Casio EX-Z77 Review
Continuing with the success of the earlier Exilim cameras (EX-Z70 , etc.), Casio's EX-Z77 falls right in line with it's predecessors. Boasting the same 7.2 megapixel image sensor, 3x optical zoom, Anti-Shake DSP technology, movie mode, and a 2.5-inch LCD screen, the only differences are a few additional options to the "Best Shot" menu such as; underwater, old photo, YouTube video, and Face Recognition (including the family priority function). With an "Easy Mode" that is as simple as you will find on any camera, this is definitely a point-and-shoot camera that anyone can use. It also has a slew of pre-set "Best Shot" settings that are automatic, which will assist you in shooting in various shooting situations. There are also a variety of manual settings in Program AE mode, like ISO, White Balance, Metering, etc.
One feature that didn't change on this model is the dimensions. It remains a very small camera measuring only 3.8 in. (W) x 2.4 in. (H) x 0.78 in. (D) (95.2 x 60.6 x 19.8mm). It is comfortable to hold and operate using the "pinch" technique and even fits nicely into the right hand by itself. The controls on the back are positioned well and easy to use. The menus are very easy to navigate and with the addition of the new onscreen menu, changing the cameras settings is as easy as can be. The 2.5-inch LCD screen works very well in most situations, but becomes slightly hard to see in direct sunlight or shooting in low light as the camera does not "gain up". Like the previous versions, this screen is also very prone to fingerprints.
The shooting performance of this camera was impressive. From the power up to the first image was between 1.6 and 1.8 seconds. It performed even better when testing the shutter lag. When the camera was pre- focused the lag was less than 1/10th of a second, and without pre-focusing it was approx. 1/10th of a second. Rapid shooting in single shot mode was able to capture an image approx. every 2.0 seconds and approx. every 2.2 seconds with the flash and the object only a few feet away, however i was not able to just hold down the shutter button, but had to press it for each shot.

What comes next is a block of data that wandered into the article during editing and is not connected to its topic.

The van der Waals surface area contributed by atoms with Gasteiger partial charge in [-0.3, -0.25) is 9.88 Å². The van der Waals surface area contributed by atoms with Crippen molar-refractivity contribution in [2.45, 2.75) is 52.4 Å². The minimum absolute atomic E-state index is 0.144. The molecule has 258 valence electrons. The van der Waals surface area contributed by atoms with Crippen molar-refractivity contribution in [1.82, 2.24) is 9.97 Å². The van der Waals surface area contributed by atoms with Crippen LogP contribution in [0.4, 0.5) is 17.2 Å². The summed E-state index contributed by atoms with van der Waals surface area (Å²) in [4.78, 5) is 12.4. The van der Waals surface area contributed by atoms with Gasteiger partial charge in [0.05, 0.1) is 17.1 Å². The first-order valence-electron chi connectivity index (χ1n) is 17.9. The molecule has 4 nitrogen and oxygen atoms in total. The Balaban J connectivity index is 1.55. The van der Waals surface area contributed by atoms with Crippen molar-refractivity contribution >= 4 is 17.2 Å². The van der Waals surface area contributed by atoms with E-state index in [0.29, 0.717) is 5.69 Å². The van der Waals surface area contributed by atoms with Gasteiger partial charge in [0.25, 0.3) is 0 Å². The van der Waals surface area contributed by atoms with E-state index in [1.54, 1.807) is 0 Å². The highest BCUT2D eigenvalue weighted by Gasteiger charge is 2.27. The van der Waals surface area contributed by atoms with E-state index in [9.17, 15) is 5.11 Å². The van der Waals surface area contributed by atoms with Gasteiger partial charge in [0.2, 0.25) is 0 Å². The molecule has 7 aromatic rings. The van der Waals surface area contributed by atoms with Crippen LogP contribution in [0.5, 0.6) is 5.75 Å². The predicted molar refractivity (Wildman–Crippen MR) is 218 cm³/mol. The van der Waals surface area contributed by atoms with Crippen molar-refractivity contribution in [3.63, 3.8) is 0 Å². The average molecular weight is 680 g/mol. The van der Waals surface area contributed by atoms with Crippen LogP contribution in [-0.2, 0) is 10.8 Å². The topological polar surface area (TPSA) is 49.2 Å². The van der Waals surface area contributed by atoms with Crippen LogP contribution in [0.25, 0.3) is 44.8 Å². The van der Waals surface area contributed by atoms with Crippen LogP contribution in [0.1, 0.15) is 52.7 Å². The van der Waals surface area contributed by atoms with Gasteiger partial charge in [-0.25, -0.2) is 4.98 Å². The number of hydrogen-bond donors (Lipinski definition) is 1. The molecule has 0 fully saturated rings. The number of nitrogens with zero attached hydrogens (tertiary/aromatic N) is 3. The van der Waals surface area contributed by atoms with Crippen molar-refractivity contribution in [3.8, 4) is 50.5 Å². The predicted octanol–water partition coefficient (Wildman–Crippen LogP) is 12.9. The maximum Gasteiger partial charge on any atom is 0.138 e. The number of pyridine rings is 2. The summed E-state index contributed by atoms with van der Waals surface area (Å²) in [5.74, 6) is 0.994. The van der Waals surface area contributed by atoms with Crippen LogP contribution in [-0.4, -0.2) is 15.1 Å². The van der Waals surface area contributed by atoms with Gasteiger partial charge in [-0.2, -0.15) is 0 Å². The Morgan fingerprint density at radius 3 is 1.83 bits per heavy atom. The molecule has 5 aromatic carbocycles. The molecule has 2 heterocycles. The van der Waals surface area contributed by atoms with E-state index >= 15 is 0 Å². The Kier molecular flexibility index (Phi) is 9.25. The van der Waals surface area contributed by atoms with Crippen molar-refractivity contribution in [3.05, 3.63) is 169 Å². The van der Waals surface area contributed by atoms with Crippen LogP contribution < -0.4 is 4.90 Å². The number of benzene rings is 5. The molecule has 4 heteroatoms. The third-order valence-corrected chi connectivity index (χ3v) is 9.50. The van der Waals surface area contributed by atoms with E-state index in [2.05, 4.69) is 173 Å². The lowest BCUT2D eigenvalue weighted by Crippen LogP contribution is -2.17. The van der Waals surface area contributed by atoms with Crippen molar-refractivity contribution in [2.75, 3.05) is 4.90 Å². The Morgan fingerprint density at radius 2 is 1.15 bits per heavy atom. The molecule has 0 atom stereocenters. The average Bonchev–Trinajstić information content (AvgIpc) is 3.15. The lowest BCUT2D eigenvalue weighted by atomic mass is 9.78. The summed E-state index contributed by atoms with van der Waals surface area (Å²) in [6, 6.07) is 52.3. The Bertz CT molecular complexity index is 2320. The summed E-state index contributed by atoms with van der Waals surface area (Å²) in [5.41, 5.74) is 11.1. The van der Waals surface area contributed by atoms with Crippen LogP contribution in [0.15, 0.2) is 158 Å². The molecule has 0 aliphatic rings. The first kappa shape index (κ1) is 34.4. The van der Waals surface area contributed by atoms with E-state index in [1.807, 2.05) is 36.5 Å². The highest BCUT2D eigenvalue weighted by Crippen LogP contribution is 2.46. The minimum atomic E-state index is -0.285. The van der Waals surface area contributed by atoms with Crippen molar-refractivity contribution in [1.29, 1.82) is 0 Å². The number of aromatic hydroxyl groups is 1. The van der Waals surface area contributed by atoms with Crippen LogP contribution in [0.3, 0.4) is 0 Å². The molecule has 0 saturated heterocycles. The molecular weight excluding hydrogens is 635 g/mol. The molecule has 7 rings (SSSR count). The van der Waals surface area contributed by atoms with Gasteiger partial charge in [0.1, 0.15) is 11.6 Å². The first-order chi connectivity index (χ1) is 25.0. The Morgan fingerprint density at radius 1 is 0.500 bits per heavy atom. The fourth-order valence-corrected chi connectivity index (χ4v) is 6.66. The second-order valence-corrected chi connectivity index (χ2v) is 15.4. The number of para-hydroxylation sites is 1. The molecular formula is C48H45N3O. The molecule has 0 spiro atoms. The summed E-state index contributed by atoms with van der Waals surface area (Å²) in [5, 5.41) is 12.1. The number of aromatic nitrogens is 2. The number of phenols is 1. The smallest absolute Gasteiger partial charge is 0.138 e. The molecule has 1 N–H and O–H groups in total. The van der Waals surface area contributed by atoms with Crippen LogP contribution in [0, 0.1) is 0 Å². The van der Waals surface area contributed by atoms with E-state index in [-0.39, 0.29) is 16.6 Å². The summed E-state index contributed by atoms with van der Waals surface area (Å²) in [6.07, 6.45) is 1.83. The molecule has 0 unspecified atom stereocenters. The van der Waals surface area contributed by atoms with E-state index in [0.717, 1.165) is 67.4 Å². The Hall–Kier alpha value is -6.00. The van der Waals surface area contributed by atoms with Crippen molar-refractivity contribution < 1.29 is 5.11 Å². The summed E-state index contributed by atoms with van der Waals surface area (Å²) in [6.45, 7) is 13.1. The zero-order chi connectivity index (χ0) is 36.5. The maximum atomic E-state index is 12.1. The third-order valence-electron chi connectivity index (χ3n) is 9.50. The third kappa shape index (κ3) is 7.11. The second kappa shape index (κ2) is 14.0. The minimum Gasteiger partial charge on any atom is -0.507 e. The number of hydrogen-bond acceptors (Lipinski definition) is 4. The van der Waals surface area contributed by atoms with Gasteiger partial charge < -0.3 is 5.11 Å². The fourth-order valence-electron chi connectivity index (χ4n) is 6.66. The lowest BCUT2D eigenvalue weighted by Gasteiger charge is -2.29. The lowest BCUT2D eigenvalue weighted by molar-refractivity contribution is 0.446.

There are three continuous capture modes that can be selected for shooting is sequences (Normal, High Speed, and Flash Cont.). Normal mode was a big improvement over the previous model (1 1/10 sec. per image), capturing 7m images at 6/10 of a second per image. High speed captured at a blistering 2/10 of a second, however image size is automatically changed to 2m. Finally the Flash Cont. shoots in 3 shot bursts with and image size of 7m. It was able to flash and capture the 3 images in just 6/10 of a second. In normal and High speed modes, the LCD will very briefly display each image as it is taken, however, the Flash Cont. will just show a blank screen until the sequence is done. All times may vary depending on lighting conditions, camera settings, media, etc.